Congressional Investigations in the 117th Congress: U.S. Senate Oversight Activities Ramp Up

Six months into the 117th Congress, the U.S. Senate has recently increased its oversight activities following a slow start. Since April, newly empowered Democratic Members have launched or requested more than 20 inquiries targeting the private sector. Many of these inquiries align with the policy priorities of the Biden Administration, and Democratic oversight committee leaders and individual Members are continuing or revisiting investigations from prior sessions of Congress including investigations of the Trump Administration.

Certain Industry Sectors Continue to Receive the Greatest Scrutiny

Pharmaceutical Manufacturers

Drug pricing remains a top Democratic legislative priority in the 117th Congress, and the Senate Committee on Finance has a particularly active oversight and legislative agenda. Three weeks before outlining his drug pricing legislative priorities on June 22,1 Committee Chairman Ron Wyden (D-OR) had already launched an investigation focused on international tax practices in the pharmaceutical industry, requesting information on tax strategies and domestic and foreign pre-tax earnings, as well as information specific to U.S. drug sales and price increases.2

Sen. Elizabeth Warren (D-MA) has used her authority as chair of the Subcommittee on Fiscal Responsibility and Economic Growth, on the Committee on Finance, to also scrutinize pharmaceutical manufacturers. On June 4, Sen. Warren requested testimony for a pending Subcommittee hearing focused on competition in the pharmaceutical industry, including the impact of alleged “anti-competitive behaviors” and “high prices” on patients and taxpayers.3 Subsequently, Sen. Warren, joined by Sens. Tammy Baldwin (D-WI), Sheldon Whitehouse (D-RI), and Bernie Sanders (D-VT), criticized the pharmaceutical industry’s “efforts to block drug pricing proposals” and requested information regarding industry lobbying practices.

Most recently, on June 24, Sen. Warren and Sen. Bill Cassidy (R-LA) wrote a bi-partisan letter to Chairman Wyden and Ranking Member Mike Crapo (R-ID) requesting a hearing to “examine questions and challenges arising from the Food and Drug Administration’s (FDA) recent approval of … the first new drug approved to treat Alzheimer’s disease in two decades.”4

The Committee on the Judiciary has also focused on drug pricing issues, as Antitrust Subcommittee leaders Sens. Amy Klobuchar (D-MN) and Mike Lee (R-UT) recently announced bi-partisan plans to hold a series of competition policy hearings, including a hearing focused on how “consolidation and anticompetitive practices have contributed to skyrocketing drug prices.”5 On June 17, Chairman Dick Durbin (D-IL) and Ranking Member Chuck Grassley (R-IA) announced the release of a Government Accountability Office report, prepared at their request, on the impact of direct-to-consumer advertising on Medicare spending on prescription drugs.6 In their accompanying press release, Sens. Durbin and Grassley stated, “We plan to introduce new legislation to bring transparency to Pharma’s unfair drug advertising practices by requiring the disclosure of the product’s cost, which will lower drug spending and empower patients.”7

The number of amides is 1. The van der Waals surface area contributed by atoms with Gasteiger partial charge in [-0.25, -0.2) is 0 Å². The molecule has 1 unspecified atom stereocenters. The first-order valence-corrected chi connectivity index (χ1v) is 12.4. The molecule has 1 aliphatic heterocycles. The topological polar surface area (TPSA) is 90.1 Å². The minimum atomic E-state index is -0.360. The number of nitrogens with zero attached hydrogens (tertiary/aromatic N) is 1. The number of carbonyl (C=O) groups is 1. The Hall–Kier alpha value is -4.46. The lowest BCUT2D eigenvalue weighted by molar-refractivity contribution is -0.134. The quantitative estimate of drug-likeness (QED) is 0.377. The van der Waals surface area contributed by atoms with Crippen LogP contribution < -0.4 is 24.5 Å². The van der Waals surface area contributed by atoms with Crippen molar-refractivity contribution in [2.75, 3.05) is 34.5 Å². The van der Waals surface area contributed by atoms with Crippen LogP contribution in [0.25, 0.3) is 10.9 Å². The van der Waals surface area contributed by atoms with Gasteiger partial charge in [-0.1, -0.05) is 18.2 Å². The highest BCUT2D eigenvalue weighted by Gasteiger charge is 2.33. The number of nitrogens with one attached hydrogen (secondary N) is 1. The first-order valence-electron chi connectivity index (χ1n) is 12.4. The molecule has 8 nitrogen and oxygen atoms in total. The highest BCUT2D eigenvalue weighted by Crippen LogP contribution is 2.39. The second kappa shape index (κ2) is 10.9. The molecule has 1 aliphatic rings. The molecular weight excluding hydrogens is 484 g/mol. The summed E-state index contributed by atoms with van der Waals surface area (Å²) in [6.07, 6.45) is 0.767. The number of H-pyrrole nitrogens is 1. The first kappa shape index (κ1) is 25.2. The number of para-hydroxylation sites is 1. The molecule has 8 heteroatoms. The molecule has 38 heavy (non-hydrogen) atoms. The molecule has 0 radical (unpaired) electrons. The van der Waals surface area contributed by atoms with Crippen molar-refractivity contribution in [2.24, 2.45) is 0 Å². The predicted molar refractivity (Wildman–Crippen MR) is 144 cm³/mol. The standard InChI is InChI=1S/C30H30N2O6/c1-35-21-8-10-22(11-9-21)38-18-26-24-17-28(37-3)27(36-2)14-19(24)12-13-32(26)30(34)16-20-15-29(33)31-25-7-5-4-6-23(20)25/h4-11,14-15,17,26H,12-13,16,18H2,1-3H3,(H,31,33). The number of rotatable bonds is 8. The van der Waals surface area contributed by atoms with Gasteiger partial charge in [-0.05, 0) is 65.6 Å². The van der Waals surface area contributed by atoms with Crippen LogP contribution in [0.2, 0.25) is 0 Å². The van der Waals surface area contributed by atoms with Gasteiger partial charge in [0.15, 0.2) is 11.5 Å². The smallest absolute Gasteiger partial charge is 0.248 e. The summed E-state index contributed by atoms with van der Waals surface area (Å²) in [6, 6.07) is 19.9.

Technology and Social Media Companies

As noted in our January alert, the tech industry continues to face increased congressional oversight on a wide range of issues.8 Both the Senate Committee on Commerce and Committee on Judiciary have been particularly active, with Judiciary’s Antitrust Subcommittee recently holding a hearing entitled “Protecting Competition and Innovation in Home Technologies,” featuring testimony from tech company representatives.9

In addition to committee-led oversight, Sens. Edward Markey (D-MA) and Richard Blumenthal (D-CT) partnered with Representatives Kathy Castor (D-FL) and Lori Trahan (MA-D), to send a letter to tech companies requesting information regarding children’s use of social media platforms.10 Sen. Warren individually sent letters focused on consumer protection, including a letter questioning internet sales of counterfeit personal protective equipment during the COVID-19 pandemic,11 and also questioning the FTC regarding proposed tech company acquisitions and alleged anticompetitive business practices.12

Oversight Continues on Diversity & Inclusion in the Financial Sector

Congressional leaders have made it clear that diversity and inclusion (D&I) will remain a top priority in their oversight of the financial sector, with Senate and House committees continuing to scrutinize financial companies’ D&I performance. Senator Sherrod Brown (D-OH), chair of the Committee on Banking, Housing, and Urban Affairs, has taken a leadership role by focusing on the Centers for Disease Control and Prevention moratorium on residential evictions during the pandemic and alleged evictions that disproportionately affect renters from minority groups.13

On May 26, Chairman Brown held the first hearing of what he billed as “Annual Oversight of Wall Street Firms,” with testimony from executives of the six largest U.S. banks.14 At the hearing, Chairman Brown told the executives that it was “past time” for the industry to step up and help struggling workers.15 The Committee questioned the executives on topics including workforce diversity, minority lending during COVID-19, and executive pay.